The WR Rating is just the QB Rating on passes thrown to that receiver. Dalton’s overall QB Rating was 88.8, which means Green’s performance was actually a drain on his quarterback’s overall efficiency numbers. These numbers are essentially mirrored on deep passes where Jones was again superior to Green.
The obvious counterargument is that while Green struggled in 2013 from an efficiency perspective, this was really all Dalton’s fault. The Bengals signal-caller forced passes to a covered Green, making his receiver look bad and creating a whopping 12 interceptions. Meanwhile, the presence of the transcendent Green freed up players like Jones and Sanu to run wild. Therefore when Dalton did make the right read, those guys reaped the benefits.
The truth probably lies somewhere in the middle. Since A.J. Green came into the NFL with Andy Dalton, we haven’t seen him play with anyone else. It’s possible he’s benefitting from Dalton. It’s also possible he shouldn’t really be mentioned in the same breath as guys like Julio Jones and Demaryius Thomas. While I don’t want to unfairly denigrate the cluster of talents that might be labeled as “football skills,” we now have overwhelming evidence that speed and weight are two of the most important indicators in projecting receivers to the NFL and judging the likelihood of sustained professional success. Look at how Green compares to the remaining trio of superstars at the position.
Again, I’m not suggesting that Green must be worse than these other three because he’s smaller and slower. I’m simply saying that if we’re trying to figure out how to parcel out credit, it’s worth considering that the direction of value may be going more from Dalton to Green than most realize. Conversely, I suppose we could argue that Peyton Manning, Matthew Stafford, and Matt Ryan are only putting up big numbers because of the receivers they have at their disposal.
5. Jay Gruden was a disaster.
This again is a conjecture, but it’s one I believe is backed up by the data. One of the reasons stats are often lampooned as a measure for valuing NFL players is the “interaction effect.” I find trying to use the numbers to explain various interactions the most interesting part, even if the final conclusions are always at least somewhat tentative.
If Marvin Jones and even the wildly disappointing Mohamed Sanu were both more efficient – at least in terms of WR Rating – than the supposedly otherworldly A.J. Green, then the fault has to lie with somebody. Unfortunately for Washington fans who just had to endure the foibles and distractions of a swiftly deteriorating Mike Shanahan, the person at fault was probably Jay Gruden.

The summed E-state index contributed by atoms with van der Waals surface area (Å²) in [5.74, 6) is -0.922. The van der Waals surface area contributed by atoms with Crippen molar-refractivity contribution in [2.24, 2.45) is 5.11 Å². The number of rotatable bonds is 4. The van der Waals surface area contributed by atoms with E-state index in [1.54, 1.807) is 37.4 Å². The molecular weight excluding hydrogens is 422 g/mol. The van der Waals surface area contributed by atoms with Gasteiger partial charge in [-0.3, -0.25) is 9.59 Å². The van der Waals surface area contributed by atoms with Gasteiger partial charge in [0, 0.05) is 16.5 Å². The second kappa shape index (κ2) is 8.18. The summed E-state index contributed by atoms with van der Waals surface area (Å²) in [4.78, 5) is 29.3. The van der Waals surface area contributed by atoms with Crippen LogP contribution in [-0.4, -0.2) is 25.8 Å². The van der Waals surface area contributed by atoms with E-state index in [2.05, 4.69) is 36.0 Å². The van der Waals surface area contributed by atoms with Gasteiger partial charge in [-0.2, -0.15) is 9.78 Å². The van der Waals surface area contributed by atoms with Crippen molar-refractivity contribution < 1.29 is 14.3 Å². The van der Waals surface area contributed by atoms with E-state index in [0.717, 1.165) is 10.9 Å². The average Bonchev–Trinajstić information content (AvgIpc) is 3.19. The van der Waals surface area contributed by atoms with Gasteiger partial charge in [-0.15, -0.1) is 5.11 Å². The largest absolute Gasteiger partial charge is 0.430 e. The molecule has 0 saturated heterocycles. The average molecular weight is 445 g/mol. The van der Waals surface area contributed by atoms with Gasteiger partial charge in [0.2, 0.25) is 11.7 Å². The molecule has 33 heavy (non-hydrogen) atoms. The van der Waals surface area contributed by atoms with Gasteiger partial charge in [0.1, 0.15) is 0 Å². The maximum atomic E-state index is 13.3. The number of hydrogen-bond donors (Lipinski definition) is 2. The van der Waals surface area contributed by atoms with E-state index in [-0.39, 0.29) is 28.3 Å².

Take a look at the usage for the main players in the Bengals offense.
It’s easy to look back after a season and accuse an offensive coordinator of using his pieces inefficiently. Some measure of the final tally is going to merely represent randomness. But the final stats for the 2013 Bengals paint a pretty ugly picture. While the WR Rating attributed to Marvin Jones may owe much of its impressiveness to an unsustainable and fluky touchdown rate, his yards per route do not. Jones played on only 50% of Cincinnati’s snaps even though he was their second best receiver by a wide margin. What’s even more puzzling is how Gruden approached his snaps after the breakout game. Jones saw his snaps rise but still played in less than 50% of the team’s snaps on three more occasions. Jones ran 86 fewer routes than Sanu and three fewer than Jermaine Gresham.
It’s also strange that BenJarvus Green-Ellis was allowed to run half the routes that Gio Bernard logged (302 to 147). Bernard turned his routes into 514 yards. The Law Firm managed 22. Bernard finished with the eighth most receiving yards among backs and was the eighth most efficient in terms of yards per route. He easily bested two of the elite receiving backs in the NFL. (Matt Forte and LeSean McCoy finished at 1.37 yprr and 1.36 respectively.) Bernard only played in 70% of his team’s snaps on two occasions during the regular season, one of which came in Week 4. While his snap percentages rose slightly as the season progressed, his underdeployment was puzzling at best and malpractice at worst.
It’s tricky to draw conclusions about the usage of the tight ends considering they both endured some injury issues during the season. Still, Tyler Eifert had a fairly impressive campaign as a receiver. His 1.47 yards per route placed him ahead of Jordan Cameron (1.46), Martellus Bennett (1.46), Tony Gonzalez (1.41), Coby Fleener (1.26), and his veteran teammate. It’s therefore difficult to understand why he was asked to block on 372 of his snaps and only run routes on 303. It makes little sense that he played 303 fewer snaps than Jermaine Gresham, a player who was not only a less dynamic receiver but a truly atrocious blocker.